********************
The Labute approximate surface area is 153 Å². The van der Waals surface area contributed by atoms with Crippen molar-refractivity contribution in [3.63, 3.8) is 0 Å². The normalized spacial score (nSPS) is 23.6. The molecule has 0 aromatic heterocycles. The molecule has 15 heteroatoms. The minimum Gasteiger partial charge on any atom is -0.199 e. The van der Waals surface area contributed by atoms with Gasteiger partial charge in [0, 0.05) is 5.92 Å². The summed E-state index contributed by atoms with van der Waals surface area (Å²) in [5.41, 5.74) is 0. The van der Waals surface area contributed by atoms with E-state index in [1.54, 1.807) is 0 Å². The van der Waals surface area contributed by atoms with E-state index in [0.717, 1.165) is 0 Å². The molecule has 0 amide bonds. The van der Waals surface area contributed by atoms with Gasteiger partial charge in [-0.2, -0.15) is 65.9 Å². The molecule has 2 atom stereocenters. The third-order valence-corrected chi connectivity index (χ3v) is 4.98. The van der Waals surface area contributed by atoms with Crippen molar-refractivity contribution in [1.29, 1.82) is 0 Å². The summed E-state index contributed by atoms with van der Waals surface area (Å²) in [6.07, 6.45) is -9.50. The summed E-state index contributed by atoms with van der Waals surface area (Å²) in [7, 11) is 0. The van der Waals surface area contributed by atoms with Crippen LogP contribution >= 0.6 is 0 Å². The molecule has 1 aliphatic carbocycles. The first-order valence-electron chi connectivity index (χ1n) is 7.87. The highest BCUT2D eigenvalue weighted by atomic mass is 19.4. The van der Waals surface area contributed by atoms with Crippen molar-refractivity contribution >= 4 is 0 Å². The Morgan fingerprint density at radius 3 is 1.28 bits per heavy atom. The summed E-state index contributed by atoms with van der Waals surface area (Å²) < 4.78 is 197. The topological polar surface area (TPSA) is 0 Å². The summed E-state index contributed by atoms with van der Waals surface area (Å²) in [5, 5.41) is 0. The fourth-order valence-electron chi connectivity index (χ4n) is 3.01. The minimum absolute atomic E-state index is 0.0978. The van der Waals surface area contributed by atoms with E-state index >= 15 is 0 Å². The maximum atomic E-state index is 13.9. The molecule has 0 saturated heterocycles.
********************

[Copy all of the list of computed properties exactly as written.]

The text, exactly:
The Labute approximate surface area is 153 Å². The van der Waals surface area contributed by atoms with Crippen molar-refractivity contribution in [3.63, 3.8) is 0 Å². The normalized spacial score (nSPS) is 23.6. The molecule has 0 aromatic heterocycles. The molecule has 15 heteroatoms. The minimum Gasteiger partial charge on any atom is -0.199 e. The van der Waals surface area contributed by atoms with Gasteiger partial charge in [0, 0.05) is 5.92 Å². The summed E-state index contributed by atoms with van der Waals surface area (Å²) in [5.41, 5.74) is 0. The van der Waals surface area contributed by atoms with E-state index in [1.54, 1.807) is 0 Å². The van der Waals surface area contributed by atoms with E-state index in [0.717, 1.165) is 0 Å². The molecule has 0 amide bonds. The van der Waals surface area contributed by atoms with Gasteiger partial charge in [-0.2, -0.15) is 65.9 Å². The molecule has 2 atom stereocenters. The third-order valence-corrected chi connectivity index (χ3v) is 4.98. The van der Waals surface area contributed by atoms with Crippen molar-refractivity contribution in [1.29, 1.82) is 0 Å². The summed E-state index contributed by atoms with van der Waals surface area (Å²) in [6.07, 6.45) is -9.50. The summed E-state index contributed by atoms with van der Waals surface area (Å²) in [7, 11) is 0. The van der Waals surface area contributed by atoms with Crippen LogP contribution >= 0.6 is 0 Å². The molecule has 1 aliphatic carbocycles. The first-order valence-electron chi connectivity index (χ1n) is 7.87. The highest BCUT2D eigenvalue weighted by atomic mass is 19.4. The van der Waals surface area contributed by atoms with Crippen molar-refractivity contribution >= 4 is 0 Å². The Morgan fingerprint density at radius 3 is 1.28 bits per heavy atom. The summed E-state index contributed by atoms with van der Waals surface area (Å²) < 4.78 is 197. The topological polar surface area (TPSA) is 0 Å². The summed E-state index contributed by atoms with van der Waals surface area (Å²) in [5, 5.41) is 0. The fourth-order valence-electron chi connectivity index (χ4n) is 3.01. The minimum absolute atomic E-state index is 0.0978. The van der Waals surface area contributed by atoms with E-state index >= 15 is 0 Å². The maximum atomic E-state index is 13.9. The molecule has 0 saturated heterocycles.